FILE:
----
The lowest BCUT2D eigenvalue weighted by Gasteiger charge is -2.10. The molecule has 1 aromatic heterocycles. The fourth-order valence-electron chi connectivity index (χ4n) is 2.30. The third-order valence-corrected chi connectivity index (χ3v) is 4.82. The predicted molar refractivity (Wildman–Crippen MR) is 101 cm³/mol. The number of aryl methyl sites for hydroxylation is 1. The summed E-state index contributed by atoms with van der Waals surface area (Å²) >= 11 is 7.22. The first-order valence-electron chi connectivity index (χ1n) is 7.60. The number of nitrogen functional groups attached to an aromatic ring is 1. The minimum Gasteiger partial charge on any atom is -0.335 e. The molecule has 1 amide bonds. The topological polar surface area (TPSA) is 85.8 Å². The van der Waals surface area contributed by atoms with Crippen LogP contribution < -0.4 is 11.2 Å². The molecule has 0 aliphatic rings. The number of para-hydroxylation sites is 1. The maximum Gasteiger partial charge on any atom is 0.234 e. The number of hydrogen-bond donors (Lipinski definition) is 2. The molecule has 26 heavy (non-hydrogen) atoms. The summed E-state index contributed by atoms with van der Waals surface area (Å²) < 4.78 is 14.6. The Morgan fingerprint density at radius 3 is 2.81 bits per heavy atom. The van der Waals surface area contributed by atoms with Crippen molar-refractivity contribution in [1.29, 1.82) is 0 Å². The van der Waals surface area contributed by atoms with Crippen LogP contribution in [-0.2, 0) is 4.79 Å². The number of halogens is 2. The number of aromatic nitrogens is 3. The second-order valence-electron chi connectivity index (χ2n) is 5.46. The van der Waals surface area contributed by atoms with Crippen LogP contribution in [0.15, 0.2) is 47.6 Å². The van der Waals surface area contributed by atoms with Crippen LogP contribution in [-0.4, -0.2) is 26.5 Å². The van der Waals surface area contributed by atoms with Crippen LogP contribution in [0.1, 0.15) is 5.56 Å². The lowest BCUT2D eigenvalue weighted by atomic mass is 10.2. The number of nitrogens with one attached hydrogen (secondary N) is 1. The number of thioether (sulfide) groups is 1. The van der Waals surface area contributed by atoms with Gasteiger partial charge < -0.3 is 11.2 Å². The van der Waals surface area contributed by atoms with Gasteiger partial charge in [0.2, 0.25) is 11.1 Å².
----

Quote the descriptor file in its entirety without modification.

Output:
The lowest BCUT2D eigenvalue weighted by Gasteiger charge is -2.10. The molecule has 1 aromatic heterocycles. The fourth-order valence-electron chi connectivity index (χ4n) is 2.30. The third-order valence-corrected chi connectivity index (χ3v) is 4.82. The predicted molar refractivity (Wildman–Crippen MR) is 101 cm³/mol. The number of aryl methyl sites for hydroxylation is 1. The summed E-state index contributed by atoms with van der Waals surface area (Å²) >= 11 is 7.22. The first-order valence-electron chi connectivity index (χ1n) is 7.60. The number of nitrogen functional groups attached to an aromatic ring is 1. The minimum Gasteiger partial charge on any atom is -0.335 e. The molecule has 1 amide bonds. The topological polar surface area (TPSA) is 85.8 Å². The van der Waals surface area contributed by atoms with Crippen LogP contribution < -0.4 is 11.2 Å². The molecule has 0 aliphatic rings. The number of para-hydroxylation sites is 1. The maximum Gasteiger partial charge on any atom is 0.234 e. The number of hydrogen-bond donors (Lipinski definition) is 2. The molecule has 26 heavy (non-hydrogen) atoms. The summed E-state index contributed by atoms with van der Waals surface area (Å²) < 4.78 is 14.6. The Morgan fingerprint density at radius 3 is 2.81 bits per heavy atom. The van der Waals surface area contributed by atoms with Crippen molar-refractivity contribution in [1.29, 1.82) is 0 Å². The van der Waals surface area contributed by atoms with Crippen LogP contribution in [-0.2, 0) is 4.79 Å². The number of halogens is 2. The number of aromatic nitrogens is 3. The second-order valence-electron chi connectivity index (χ2n) is 5.46. The van der Waals surface area contributed by atoms with Crippen LogP contribution in [0.15, 0.2) is 47.6 Å². The van der Waals surface area contributed by atoms with Crippen LogP contribution in [-0.4, -0.2) is 26.5 Å². The van der Waals surface area contributed by atoms with Crippen LogP contribution in [0.1, 0.15) is 5.56 Å². The lowest BCUT2D eigenvalue weighted by atomic mass is 10.2. The number of nitrogens with one attached hydrogen (secondary N) is 1. The number of thioether (sulfide) groups is 1. The van der Waals surface area contributed by atoms with Gasteiger partial charge < -0.3 is 11.2 Å². The van der Waals surface area contributed by atoms with Gasteiger partial charge in [0.2, 0.25) is 11.1 Å².